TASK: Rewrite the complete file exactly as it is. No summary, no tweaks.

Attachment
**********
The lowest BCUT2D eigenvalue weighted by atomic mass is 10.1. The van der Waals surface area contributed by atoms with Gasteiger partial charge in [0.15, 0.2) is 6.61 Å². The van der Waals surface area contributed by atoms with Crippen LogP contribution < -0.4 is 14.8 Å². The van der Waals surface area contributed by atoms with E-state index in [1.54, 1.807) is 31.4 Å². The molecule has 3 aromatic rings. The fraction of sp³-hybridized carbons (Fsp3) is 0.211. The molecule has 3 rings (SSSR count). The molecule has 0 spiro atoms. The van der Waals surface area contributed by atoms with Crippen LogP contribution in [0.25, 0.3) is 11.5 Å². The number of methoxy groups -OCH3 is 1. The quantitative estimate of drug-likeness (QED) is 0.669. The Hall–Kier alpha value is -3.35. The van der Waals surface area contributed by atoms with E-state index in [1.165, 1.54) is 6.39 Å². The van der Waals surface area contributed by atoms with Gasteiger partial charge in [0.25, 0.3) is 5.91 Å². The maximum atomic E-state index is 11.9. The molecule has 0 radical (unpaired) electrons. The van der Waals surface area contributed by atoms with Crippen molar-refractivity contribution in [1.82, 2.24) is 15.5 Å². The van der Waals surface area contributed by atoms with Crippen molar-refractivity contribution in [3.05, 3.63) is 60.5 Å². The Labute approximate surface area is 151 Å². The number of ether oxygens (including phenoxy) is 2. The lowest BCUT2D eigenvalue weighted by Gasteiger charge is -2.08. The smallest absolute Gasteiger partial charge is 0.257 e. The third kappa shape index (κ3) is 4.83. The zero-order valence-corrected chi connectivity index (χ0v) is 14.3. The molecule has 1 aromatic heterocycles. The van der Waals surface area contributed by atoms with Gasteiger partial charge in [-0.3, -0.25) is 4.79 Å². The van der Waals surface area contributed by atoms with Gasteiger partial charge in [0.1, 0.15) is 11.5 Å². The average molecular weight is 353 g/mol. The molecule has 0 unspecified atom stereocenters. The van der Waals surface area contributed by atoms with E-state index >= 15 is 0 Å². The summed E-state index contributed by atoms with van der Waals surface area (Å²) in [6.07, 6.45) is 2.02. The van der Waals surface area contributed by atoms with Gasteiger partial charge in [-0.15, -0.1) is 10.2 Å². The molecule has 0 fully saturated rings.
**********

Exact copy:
The lowest BCUT2D eigenvalue weighted by atomic mass is 10.1. The van der Waals surface area contributed by atoms with Gasteiger partial charge in [0.15, 0.2) is 6.61 Å². The van der Waals surface area contributed by atoms with Crippen LogP contribution < -0.4 is 14.8 Å². The van der Waals surface area contributed by atoms with E-state index in [1.54, 1.807) is 31.4 Å². The molecule has 3 aromatic rings. The fraction of sp³-hybridized carbons (Fsp3) is 0.211. The molecule has 3 rings (SSSR count). The molecule has 0 spiro atoms. The van der Waals surface area contributed by atoms with Crippen LogP contribution in [0.25, 0.3) is 11.5 Å². The number of methoxy groups -OCH3 is 1. The quantitative estimate of drug-likeness (QED) is 0.669. The Hall–Kier alpha value is -3.35. The van der Waals surface area contributed by atoms with E-state index in [1.165, 1.54) is 6.39 Å². The van der Waals surface area contributed by atoms with Gasteiger partial charge in [0.25, 0.3) is 5.91 Å². The maximum atomic E-state index is 11.9. The molecule has 0 radical (unpaired) electrons. The van der Waals surface area contributed by atoms with Crippen molar-refractivity contribution in [1.82, 2.24) is 15.5 Å². The van der Waals surface area contributed by atoms with Crippen molar-refractivity contribution in [3.05, 3.63) is 60.5 Å². The Labute approximate surface area is 151 Å². The number of ether oxygens (including phenoxy) is 2. The lowest BCUT2D eigenvalue weighted by Gasteiger charge is -2.08. The smallest absolute Gasteiger partial charge is 0.257 e. The third kappa shape index (κ3) is 4.83. The zero-order valence-corrected chi connectivity index (χ0v) is 14.3. The molecule has 1 aromatic heterocycles. The van der Waals surface area contributed by atoms with Gasteiger partial charge in [-0.3, -0.25) is 4.79 Å². The van der Waals surface area contributed by atoms with Gasteiger partial charge in [0.1, 0.15) is 11.5 Å². The average molecular weight is 353 g/mol. The molecule has 0 unspecified atom stereocenters. The van der Waals surface area contributed by atoms with E-state index >= 15 is 0 Å². The summed E-state index contributed by atoms with van der Waals surface area (Å²) in [6.07, 6.45) is 2.02. The van der Waals surface area contributed by atoms with Gasteiger partial charge in [-0.15, -0.1) is 10.2 Å². The molecule has 0 fully saturated rings.